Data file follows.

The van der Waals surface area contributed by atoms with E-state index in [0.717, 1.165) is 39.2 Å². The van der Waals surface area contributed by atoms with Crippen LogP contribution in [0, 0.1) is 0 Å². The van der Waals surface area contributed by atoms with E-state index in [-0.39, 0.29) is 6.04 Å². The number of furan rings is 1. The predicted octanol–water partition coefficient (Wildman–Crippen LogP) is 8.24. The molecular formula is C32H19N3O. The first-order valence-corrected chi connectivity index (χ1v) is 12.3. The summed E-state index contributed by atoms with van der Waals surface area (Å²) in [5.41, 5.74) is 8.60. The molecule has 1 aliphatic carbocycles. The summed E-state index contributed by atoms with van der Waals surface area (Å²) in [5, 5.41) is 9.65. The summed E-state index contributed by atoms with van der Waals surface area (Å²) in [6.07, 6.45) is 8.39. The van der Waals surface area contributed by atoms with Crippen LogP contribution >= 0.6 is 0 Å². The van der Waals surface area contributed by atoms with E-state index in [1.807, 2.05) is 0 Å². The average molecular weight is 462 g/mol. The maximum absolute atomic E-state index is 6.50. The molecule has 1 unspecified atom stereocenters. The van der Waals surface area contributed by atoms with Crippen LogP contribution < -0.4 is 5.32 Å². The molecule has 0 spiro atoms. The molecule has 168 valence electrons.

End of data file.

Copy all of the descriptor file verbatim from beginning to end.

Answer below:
The van der Waals surface area contributed by atoms with E-state index in [0.717, 1.165) is 39.2 Å². The van der Waals surface area contributed by atoms with Crippen LogP contribution in [0, 0.1) is 0 Å². The van der Waals surface area contributed by atoms with E-state index in [-0.39, 0.29) is 6.04 Å². The number of furan rings is 1. The predicted octanol–water partition coefficient (Wildman–Crippen LogP) is 8.24. The molecular formula is C32H19N3O. The first-order valence-corrected chi connectivity index (χ1v) is 12.3. The summed E-state index contributed by atoms with van der Waals surface area (Å²) in [5.41, 5.74) is 8.60. The molecule has 1 aliphatic carbocycles. The summed E-state index contributed by atoms with van der Waals surface area (Å²) in [5, 5.41) is 9.65. The summed E-state index contributed by atoms with van der Waals surface area (Å²) in [6.07, 6.45) is 8.39. The van der Waals surface area contributed by atoms with Crippen LogP contribution >= 0.6 is 0 Å². The van der Waals surface area contributed by atoms with E-state index in [1.807, 2.05) is 0 Å². The average molecular weight is 462 g/mol. The maximum absolute atomic E-state index is 6.50. The molecule has 1 unspecified atom stereocenters. The van der Waals surface area contributed by atoms with Crippen LogP contribution < -0.4 is 5.32 Å². The molecule has 0 spiro atoms. The molecule has 168 valence electrons.